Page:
When the Superintendent confessed that he had no answer, Blaik then asked him to help Holleder's cause by voicing his support - openly. Blaik, a West Point graduate himself, knew quite well  that once others knew where the Superintendent stood on the matter, criticism of Holleder would subside.

But only after the Superintendent had left the office, and Holleder had arrived for his regular Monday meeting with the coach, did Blaik become aware of just how destructive the criticism of his quarterback had become.

Holleder told Blaik that on his way to the meeting, he had overheard a conversation between two other Cadets walking closely behind him. Unaware of who he was, they were discussing Holleder's play at quarterback; it was their opinion that while Holleder had been an excellent end, either one of them would have made a better quarterback.

Putting an arm around his quarterback's shoulder, Blaik assured him that he still had his coach's confidence. "It doesn't matter what anybody else thinks or says around this place, " Blaik told young Holleder. "I am coaching this Army team.  And you are my quarterback!"

Blaik recalled seeing Holleder's eyes start to fill with tears. Holleder told Blaik that he had given a lot of thought to what he had just heard the two cadets saying about him, and that as he had climbed the stairs to the coach's office, he was prepared to offer to go back to end.

But in spite of the criticism, he told the coach, he really wanted to remain at quarterback - he wanted to lead the team. "I was praying you would say just what you have said," he told the coach. "I'll show everybody around here that I can do more for the team at quarterback than I could anyplace else."

Unfortunately, next up was Syracuse, and the continued lifelessness of the Army offense and  the running of future NFL Hall-of-Famer Jim Brown resulted in a13-0 Orangemen victory. With the Cadets' second straight offensive shutout,  the criticism of Holleder surged. It subsided somewhat as the Cadets soundly defeated Columbia and, with Holleder throwing for three scores and running for the fourth, downed a good Colgate team 27-7, but it resumed in full force the next week, as Yale upset the Cadets, 14-12 before 70,000 in the rain and mud of the Yale Bowl.

A 40-0 win over a poor Penn team did little to silence the critics, as the Cadets began preparations for the season finale against powerful Navy.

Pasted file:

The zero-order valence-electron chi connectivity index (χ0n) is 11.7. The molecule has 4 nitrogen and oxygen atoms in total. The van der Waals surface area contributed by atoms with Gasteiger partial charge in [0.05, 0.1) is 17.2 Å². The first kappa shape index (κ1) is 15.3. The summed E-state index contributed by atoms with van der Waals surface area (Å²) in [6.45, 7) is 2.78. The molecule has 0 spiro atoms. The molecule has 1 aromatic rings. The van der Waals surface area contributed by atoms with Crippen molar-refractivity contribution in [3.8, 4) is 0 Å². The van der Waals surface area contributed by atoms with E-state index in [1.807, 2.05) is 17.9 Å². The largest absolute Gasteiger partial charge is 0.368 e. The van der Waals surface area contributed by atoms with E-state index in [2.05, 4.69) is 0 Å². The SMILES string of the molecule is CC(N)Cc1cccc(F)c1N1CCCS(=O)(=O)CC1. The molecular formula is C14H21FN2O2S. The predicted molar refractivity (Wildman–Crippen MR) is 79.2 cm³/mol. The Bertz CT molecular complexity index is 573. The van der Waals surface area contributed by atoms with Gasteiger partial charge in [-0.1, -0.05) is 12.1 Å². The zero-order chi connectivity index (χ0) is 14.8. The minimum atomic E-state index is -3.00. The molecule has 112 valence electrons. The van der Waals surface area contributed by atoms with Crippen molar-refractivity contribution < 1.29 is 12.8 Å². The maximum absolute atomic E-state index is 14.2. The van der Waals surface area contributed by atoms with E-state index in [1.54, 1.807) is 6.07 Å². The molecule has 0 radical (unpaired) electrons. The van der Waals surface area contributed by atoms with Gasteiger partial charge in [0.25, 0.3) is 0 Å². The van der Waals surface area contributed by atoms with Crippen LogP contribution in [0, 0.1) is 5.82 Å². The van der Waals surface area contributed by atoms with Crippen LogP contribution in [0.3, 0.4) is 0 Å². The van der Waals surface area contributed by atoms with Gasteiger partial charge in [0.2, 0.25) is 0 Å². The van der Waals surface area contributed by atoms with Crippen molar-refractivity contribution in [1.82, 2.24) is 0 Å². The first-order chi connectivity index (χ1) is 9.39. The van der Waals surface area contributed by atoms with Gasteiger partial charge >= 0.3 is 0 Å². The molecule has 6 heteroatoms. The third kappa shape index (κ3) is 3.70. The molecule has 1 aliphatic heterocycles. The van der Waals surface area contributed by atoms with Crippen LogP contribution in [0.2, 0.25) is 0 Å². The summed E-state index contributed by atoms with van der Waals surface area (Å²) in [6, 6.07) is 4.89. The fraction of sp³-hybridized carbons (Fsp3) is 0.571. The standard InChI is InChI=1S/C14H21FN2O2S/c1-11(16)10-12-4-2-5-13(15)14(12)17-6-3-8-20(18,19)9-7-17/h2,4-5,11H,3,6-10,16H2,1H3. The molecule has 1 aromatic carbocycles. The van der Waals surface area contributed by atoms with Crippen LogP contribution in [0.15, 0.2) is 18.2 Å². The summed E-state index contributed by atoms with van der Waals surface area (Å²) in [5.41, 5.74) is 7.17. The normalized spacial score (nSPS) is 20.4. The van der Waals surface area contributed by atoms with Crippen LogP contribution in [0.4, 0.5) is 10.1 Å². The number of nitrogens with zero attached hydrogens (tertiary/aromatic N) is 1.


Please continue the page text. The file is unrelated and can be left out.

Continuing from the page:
The Midshipmen were 6-1-1 going into the Army-Navy game, and they were led by quarterback George Welsh (later to become head coach at Navy and at Virginia). Welsh, the hero of the previous New Year's Day's stunning 21-0 Sugar Bowl win over powerful Ole Miss, was leading the nation in passing.

The night before the game, traditionally played in Philadelphia, the Army team, cloistered as was its custom at a suburban coutry club, gathered for a few pre-bedtime words from Coach Blaik.

"I've grown weary, " he told his players, "of walking across the field to offer congratulations this year to Bennie Oosterbaan of Michigan, Ben Schwartzwalder of Syracuse, and Jordan Olivar of Yale. Now, I'm not as young as I used to be, and that walk tomorrow, before one hundred thousand people, to congratulate Eddie Erdelatz (Navy coach) would be the longest walk I've ever taken in my coaching life."

Blaik recalled a few moments of absolute silence. Finally,  though, someone spoke. "Colonel," a voice said, "you are not going to take that walk tomorrow!" The voice was Don Holleder's.

But the next day, Holleder's words began to seem like an empty promise, as Navy took the opening kickoff and drove 76 yards to take a 6-0 lead.

Controlling the ball for most of the first half, Navy twice threatened to put the game away with two more long drives. Twice, though, the Cadets' defense stopped them at the Army 20. Holleder , playing both ways under the rules of that time, had a hand in both stops, the first time hitting a receiver so hard he dropped a fourth-down pass, and the second time falling on a Navy fumble.

Despite being frustrated offensively for most of the first half, the Cadets did finally manage to put together a drive of their own in the closing minutes, but they ended up on the Navy one-yard line as time ran out.

Undiscouraged by that failure, though, the Cadets seemed to gain confidence from the near-miss, coming out and driving 41 yards for a third period touchdown and, following the successful conversion, a 7-6 lead.

But the Midshipmen roared right back, with Welch driving them 72 yards to the Army 20. Once again, though, Navy missed a great scoring opportunity, losing the ball on a fumble.

And then, as if to demonstrate that wars are still fought and won by foot soldiers, the Army running game took over, as the Cadets drove 80 yards for another score, and then held on tenaciously  for the 14-6 upset win.

Despite the aerial heroics of Navy's Welsh, who threw 29 times and completed 18 for 179 yards and a touchdown, the contest was won by the infantry. Army finished with 283 yards total offense - all of it on the ground. Of the two Army passes thrown, one was intercepted and the other fell incomplete.

"There hasn't been anything like it since the ancient days of the flying wedge," marvelled the New York Times' Arthur Daley.

General Douglas MacArthur, a long-time supporter of Army football and of its coach, sent Blaik a congratulatory telegram, indicating that he was well aware of the problems the coach and his quarterback had overcome:


Jesse Abramson, in the New York Herald-Tribune , had the last word on the move of Holleder to quarterback: "Never," he wrote, "were a coach and a player subjected to so much criticism on a matter which involves a basic item of coaching: proper appraisal of an individual's ability to handle the job assigned to him."

For Holleder, who had passed up a sure repeat spot as an All-America end because he was needed elsewhere, the win over Navy was his vindication. As he had promised, his coach did not have to make the loser's walk across the field to offer congratulations to the Navy coach.

A victorious Army team celebrates the epic 1955 win over Navy. Don Holleder is at right, next to the Academy Superintendent, Lt. Gen Blackshear Bryan. From left, Dave Bourland, Coach Earl "Red" Blaik, Russ Mericle, Captain Pat Uebel, Dick Murtland, LTG Bryan, Pete Lash, Bob Kyasky (partially hidden), Don Holleder, Unidentified player, Loren Reid, and trainer Rollie Bevan (whose face is covered by his clapping hands) (Photo and identifications courtesy of Tom Kehoe, West Point '57)